Over the next three weeks, the Black Ferns will play 2021 Rugby World Cup final opponents France, Wales, and England - the leading three countries in the 2023 Europe Women’s Six Nations. It all kicks off with France in the Capital city this Saturday night.
Who: Blacks Ferns v France
Where: Sky Stadium, Wellington
When: Saturday, October 21, 7:05pm, Live on Sky Sport and Sky Open
Tickets: Click HERE to get your WXV 1 tickets
Referee: Hollie Davidson (Scotland)
Assistant Referee 1: Aimee Barrett-Theron (South Africa)
Assistant Referee 2: Amber McLachlan (Australia)
TMO: Ian Tempest (England)
The world champions have won 16 consecutive Test matches with the nearest to defeat in that streak the Rugby World Cup semifinal against France at Eden Park last year. French first-five Caroline Drouin missed a late penalty attempt as the Black Ferns hung on for a 25-24 victory.
On Saturday night at Sky Stadium in Wellington, France will be hellbent on revenge and enter with the knowledge they’ve defeated the hosts four times in their last five internationals since 2018.
However, since their first home Test in 1995, the Black Ferns have only lost twice on home soil to England in 2001 and 2017.
The Black Ferns have played twice previously in the capital. In 2007 they beat Australia 29-12 at Porirua Park with Carla Hohepa scoring three tries. Their only previous Test at Sky Stadium was a 28-16 victory over Canada in 2017. Kendra Cocksedge scored 18 points, including two tries.
The Black Ferns have 13 players back from the World Cup semifinal, and France has just seven starters. The Black Ferns and France have played 10 times with New Zealand winning six and France four.
After successfully defending the O’Reilly Cup against Australia the Black Ferns starting fifteen sees only two changes, with the injection of experienced playmaker Ruby Tui on the right wing, in her first start in the Black Ferns jersey this season. Notable fullback Renee Holmes returns after recovering from a shoulder injury. Holmes was the Black Ferns leading points scorer at the Rugby World Cup. Tui scored a try in the semifinal.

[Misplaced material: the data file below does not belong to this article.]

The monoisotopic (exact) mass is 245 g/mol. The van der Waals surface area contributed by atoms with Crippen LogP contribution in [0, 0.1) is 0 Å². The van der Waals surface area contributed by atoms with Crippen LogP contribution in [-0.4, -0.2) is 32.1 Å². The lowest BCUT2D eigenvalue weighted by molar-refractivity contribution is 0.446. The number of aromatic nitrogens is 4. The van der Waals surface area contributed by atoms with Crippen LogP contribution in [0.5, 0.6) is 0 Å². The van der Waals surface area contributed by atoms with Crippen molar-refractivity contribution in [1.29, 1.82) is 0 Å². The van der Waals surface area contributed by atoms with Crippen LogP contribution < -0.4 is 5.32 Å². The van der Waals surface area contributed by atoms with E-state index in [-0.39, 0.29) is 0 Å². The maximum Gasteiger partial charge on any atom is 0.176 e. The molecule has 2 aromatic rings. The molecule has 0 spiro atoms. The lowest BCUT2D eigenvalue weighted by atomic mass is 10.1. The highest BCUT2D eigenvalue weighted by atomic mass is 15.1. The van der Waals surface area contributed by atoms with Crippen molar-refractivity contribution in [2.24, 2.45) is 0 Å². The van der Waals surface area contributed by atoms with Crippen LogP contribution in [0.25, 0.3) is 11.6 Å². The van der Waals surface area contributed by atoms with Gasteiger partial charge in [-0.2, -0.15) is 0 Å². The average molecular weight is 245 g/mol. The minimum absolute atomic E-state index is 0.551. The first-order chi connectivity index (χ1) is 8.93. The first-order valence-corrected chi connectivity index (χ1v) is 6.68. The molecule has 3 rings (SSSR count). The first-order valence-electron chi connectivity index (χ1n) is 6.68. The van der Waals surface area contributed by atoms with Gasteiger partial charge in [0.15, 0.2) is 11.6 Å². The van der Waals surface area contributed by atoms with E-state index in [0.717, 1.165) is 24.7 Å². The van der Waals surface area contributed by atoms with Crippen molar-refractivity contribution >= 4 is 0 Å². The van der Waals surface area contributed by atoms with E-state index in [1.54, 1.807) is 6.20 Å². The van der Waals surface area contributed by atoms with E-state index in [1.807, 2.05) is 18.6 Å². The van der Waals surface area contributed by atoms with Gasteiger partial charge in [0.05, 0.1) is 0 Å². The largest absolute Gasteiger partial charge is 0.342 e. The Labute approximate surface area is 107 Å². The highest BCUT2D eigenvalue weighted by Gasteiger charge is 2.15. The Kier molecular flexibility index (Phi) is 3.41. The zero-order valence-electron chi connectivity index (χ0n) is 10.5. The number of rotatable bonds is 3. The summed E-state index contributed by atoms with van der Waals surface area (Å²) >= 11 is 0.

The Black Ferns have won 102 of 119 Tests, and France has won 183 of 267 Tests.
In the Rugby World Cup semifinal last year France was ahead at halftime and there were three big lead changes. Resisting the threat of the French at the breakdown was a major part of the narrative.
Charlotte Escudero made 19 tackles and won three turnovers. Romane Menager scored two tries. Unfortunately for France, Menager is not touring but Gaëlle Hermet who’s captained France in all four wins against the Black Ferns is present.
Alan Bunting acknowledged the French strength at the ruck when he said, “They love the breakdown and contact area. We need to be quick around that space because they like to play running rugby too. We need to get our game right first, but we know their threats.”
Black Ferns co-captain Kennedy Simon concurred.
“We are under no illusion of the challenge we are up against. We know they are fit, fast and are a menace over the ball. However, we also know that as a team we have the talent to exploit space, ability to pressure their attacking systems and trust in our teammates to work tirelessly for one another.”
Simon, Liana Mikaele-Tu’u and Alana Bremner all featured in the World Cup semifinal. Chelsea Bremner, unblemished in 15 Tests, and prolific tackling Cantabrian Lucy Jenkins provide loose forward cover on the bench.